The Overeater’s Belt


At the end of a big meal last Thanksgiving, Francis Lombardi announced to his family that he was going to buy a sewing machine. A financial investor by trade, Lombardi had always been something of a tinkerer and the idea of a buckleless belt had come to him courtesy of a full stomach. Good as his word, Lombardi was soon sporting a design of his own invention. He was immediately inundated with requests for similar models and contacted by a group of college kids looking to organize a Kickstarter campaign around his unusual accessory. The campaign raised $51,520 and Lombardi Leather was born. The brand, which is about to celebrate something of an anniversary, now sells worldwide.

Inspired by traditional equine saddle-making techniques (cowboys tend to wrap and tie their leather much like a sailor on a schooner), Lombardi created a slim strap that dives through an opening on the other side of the belt and is then fitted through another double-slit in the leather and returned through the center opening. The final result is a slick and simple-looking design that, in our tests, didn’t budge until we undid the knot to make room for supper.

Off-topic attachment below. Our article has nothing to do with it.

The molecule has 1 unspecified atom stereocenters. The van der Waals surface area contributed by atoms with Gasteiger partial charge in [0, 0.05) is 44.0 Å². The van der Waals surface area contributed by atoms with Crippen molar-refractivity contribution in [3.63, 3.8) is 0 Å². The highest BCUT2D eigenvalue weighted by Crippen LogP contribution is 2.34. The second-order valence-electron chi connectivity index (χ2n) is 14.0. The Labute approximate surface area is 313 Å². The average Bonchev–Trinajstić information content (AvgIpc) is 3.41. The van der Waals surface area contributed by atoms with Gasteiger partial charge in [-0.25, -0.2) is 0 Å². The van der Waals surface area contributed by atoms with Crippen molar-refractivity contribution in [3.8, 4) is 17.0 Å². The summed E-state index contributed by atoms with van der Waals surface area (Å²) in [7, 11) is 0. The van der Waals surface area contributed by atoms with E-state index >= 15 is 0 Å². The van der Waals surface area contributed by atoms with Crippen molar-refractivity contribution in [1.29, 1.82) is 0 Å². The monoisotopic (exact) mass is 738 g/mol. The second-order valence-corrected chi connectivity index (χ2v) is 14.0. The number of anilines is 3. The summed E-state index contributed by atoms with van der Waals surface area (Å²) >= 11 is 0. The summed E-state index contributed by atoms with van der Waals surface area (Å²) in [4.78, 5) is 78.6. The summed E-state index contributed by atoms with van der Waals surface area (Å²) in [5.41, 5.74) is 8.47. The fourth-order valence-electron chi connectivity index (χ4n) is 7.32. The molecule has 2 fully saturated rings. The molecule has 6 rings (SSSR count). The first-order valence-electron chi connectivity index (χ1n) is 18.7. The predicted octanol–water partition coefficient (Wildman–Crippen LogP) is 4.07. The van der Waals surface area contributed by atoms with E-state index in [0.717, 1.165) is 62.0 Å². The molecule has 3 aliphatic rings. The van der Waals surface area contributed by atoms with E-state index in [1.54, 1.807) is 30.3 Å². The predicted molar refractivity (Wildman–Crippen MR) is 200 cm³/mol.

Lombardi sources his leather from Hermann Oak Leather of St. Louis, a tannery so old its most famous customers were Louis and Clark. The premium leather is then cut by hand to Lombardi’s pattern before the edges are sewn in the traditional manner of saddlery. A variety of different color-tanned leather with contrasting saddle-stitching are available, but we prefer the London Tan, which pairs well with khakis or jeans.

This one-of-a-kind belt turns heads wherever we go. And, as an added bonus, we no longer have to take off our belt while going through airport security. We’ll give thanks for that. [$99;]